‘Hacks’ Is a Rare Comedy Series That’s Smart About Characters ‘Getting Canceled’

Welcome to my Hacks highlights reel, where I break down the standout moments and themes from the week’s pair of episodes! When I was first plotting these not-quite-recaps, I really thought I’d be focusing on one, maybe two or three scenes from each episode, but alas, the highlights of Hacks are many every week. So once again, I have written too many words! This time about  The Deborah Vance Christmas Spectacular” and “Yes And.”

A Christmas episode! I love when shows I love do a Christmas episode, because it means they get to go in my curated Christmas programming every year! I can’t wait to visit “The Deborah Vance Christmas Spectacular” this December and every December after that!!!!!

We open on Deborah enjoying the “snow,” or as we call it in Florida, “snoap” — snow made from soap. She pulls out a fan to cool down, as she is indeed enjoying the “snow” in Vegas. It’s a great visual gag. It also reveals that perhaps that climate crisis conversation didn’t sink in too deep. No doubt running those snow machines all day uses an absurd amount of power.

People indeed tend to fall back into bad habits and patterns when it comes to major holidays, often in the name of tradition, often in the name of trying to access past versions of themselves. Holidays make us revert. Soon after her snoap moment, Deborah also explains why Damien is still working for her on Christmas: He’s Jehovah’s Witness, and that’s why she hired him. “You need to get religion to work for you when you’re trying to get around labor laws,” she explains to Ava.

But the conflict of “The Deborah Vance Christmas Spectacular” doesn’t merely focus on Deborah being her worst self in terms of rich bitch shit and how she treats her staff. No, “The Deborah Vance Christmas Spectacular” brings out Deborah’s worst self in a much more personal and revelatory way. Because “The Deborah Vance Christmas Spectacular” sees the introduction of Kathy Vance for viewers and the reintroduction of Kathy Vance to Deborah’s life.

We got a brief glimpse of Kathy (played by Succession‘s J. Smith-Cameron) last week, and now we get to meet her for real. Deborah hasn’t spoken to Kathy in years because, well, Deborah’s dead ex-husband cheated on her with Kathy and then left her for her sister. And then she burned down his house! Messy, to say the least.

So now Deborah’s inviting Kathy to Christmas. What could possibly go wrong?

Christmas as Deborah’s is destined for dysfunction, especially since Ava’s bad vibes mom is invited, too. She’s got a new roommate Priya, who she can’t stop talking about (Jane Adams’s delivery of “no chutney”…AWARDS). At dinner, Deborah’s busy one-upping a timid Kathy, who is hardly the adversary one might expect of the great, gowned Deborah Vance. She’s timid and quiet. Deborah hates hearing someone remark how nice Kathy is. But she does seem nice! She’s clearly terrified of Deborah. She’s just a sweet little sister who doesn’t want to fuck up and find herself frozen out for another decade plus.

Dinner is indeed disastrous. Lauren Weedman is back as the show’s boozed-up mayor of Las Vegas. Deborah and Kathy’s passive aggression could carve the roast goose. Ava’s mom says Priya is “like the daughter she never had.” To her daughter. She says this to her daughter. I really do love the specific brand of bad mom Ava’s mom is. She’s not an easily categorized iteration of “bad mom.” Selfish, yes. Delusional. But really I do think her whole deal is best described with the nebulous label of “bad vibes.” That woman is bad vibes through and through! And now she’s obsessed with South Asian culture because of her roommate Priya, prompting Ava to accuse her of cultural appropriation and fetishizing. Ava just sort of lets her mom rant defensively in a way we don’t typically see her do when talking to someone like Deborah, who she is always pushing back on. I interpret this as Ava perhaps actually having some better boundaries with her mother, not letting herself get sucked into old patterns with her. It also, sadly, suggests Ava doesn’t respect her mother as much as she respects Deborah. She wants Deborah to be better, to change. She has sort of just accepted her mother has bad vibes — or perhaps at least that she can’t be the one to change her.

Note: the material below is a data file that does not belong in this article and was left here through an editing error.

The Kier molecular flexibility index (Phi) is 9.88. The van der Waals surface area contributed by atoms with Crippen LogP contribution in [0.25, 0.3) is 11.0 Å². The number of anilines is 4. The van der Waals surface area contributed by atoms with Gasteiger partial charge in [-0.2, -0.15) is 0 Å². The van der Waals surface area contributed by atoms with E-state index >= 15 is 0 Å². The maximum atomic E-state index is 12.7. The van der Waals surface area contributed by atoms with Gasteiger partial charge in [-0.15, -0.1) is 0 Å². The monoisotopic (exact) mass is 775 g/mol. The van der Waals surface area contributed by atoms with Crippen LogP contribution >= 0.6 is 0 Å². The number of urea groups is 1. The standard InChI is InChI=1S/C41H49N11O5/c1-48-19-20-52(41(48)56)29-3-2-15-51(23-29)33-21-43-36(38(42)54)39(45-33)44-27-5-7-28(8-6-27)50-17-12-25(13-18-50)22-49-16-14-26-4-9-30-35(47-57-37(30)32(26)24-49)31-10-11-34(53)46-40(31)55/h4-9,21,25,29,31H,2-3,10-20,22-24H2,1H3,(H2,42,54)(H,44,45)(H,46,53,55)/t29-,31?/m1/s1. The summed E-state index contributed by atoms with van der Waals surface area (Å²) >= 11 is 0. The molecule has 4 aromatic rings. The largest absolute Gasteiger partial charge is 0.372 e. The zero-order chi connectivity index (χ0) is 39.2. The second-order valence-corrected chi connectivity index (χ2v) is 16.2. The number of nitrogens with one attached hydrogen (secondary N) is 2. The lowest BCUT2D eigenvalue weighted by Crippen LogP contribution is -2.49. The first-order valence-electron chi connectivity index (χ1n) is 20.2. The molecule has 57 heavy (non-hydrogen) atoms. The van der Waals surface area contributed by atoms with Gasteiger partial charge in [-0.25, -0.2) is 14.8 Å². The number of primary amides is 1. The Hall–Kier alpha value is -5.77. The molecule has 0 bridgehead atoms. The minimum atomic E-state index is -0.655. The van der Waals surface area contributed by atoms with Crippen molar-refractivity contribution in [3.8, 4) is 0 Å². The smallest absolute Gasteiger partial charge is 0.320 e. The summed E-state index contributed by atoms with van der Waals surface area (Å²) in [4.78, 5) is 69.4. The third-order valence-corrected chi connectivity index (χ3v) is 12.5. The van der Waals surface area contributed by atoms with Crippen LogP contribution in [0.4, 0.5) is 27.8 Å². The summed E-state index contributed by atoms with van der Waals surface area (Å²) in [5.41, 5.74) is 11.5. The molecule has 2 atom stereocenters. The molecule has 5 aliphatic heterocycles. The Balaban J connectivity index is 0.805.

After dinner, Deborah blows up at Kathy when she mistakenly eats part of her gingerbread replica of the house. All the tension between them boils over and out into the fake snow-laden Vegas heat. Outside, Deborah and Kathy get into what I’m already ready to declare one of Television’s Great Fights, up there with Tom and Shiv’s balcony fight on Succession. There’s just so much meat to this fight, so much history. It doesn’t matter that we’ve never met Kathy up to this point; Deborah’s anger at her has been a steady throughline of the series, and both Jean Smart and Cameron-Smith immediately make this dynamic so lived-in and fleshed out. It’s the kind of fight where it’s easy to empathize with both characters, easy to be frustrated by both characters. What Kathy and Frank did to Deborah was beyond hurtful; it was truly a betrayal. But Deborah’s fiery vengeance through the years also reached the point of outsized long ago.

They devolve into a snoap fight, cut short when some of the chemicals from the fake snow get in Kathy’s eyes. The tension continues, but quieter now. They both agree their mother wouldn’t have wanted to be like this and to try this again in a more low-key, one-on-one situation rather than a high stakes setting like Christmas. Of course they weren’t able to heal anything over the holiday. People love to trick themselves into thinking a holiday provides the right distraction and motivation to work through family issues, but the opposite is usually true: The holidays just supersize those issues.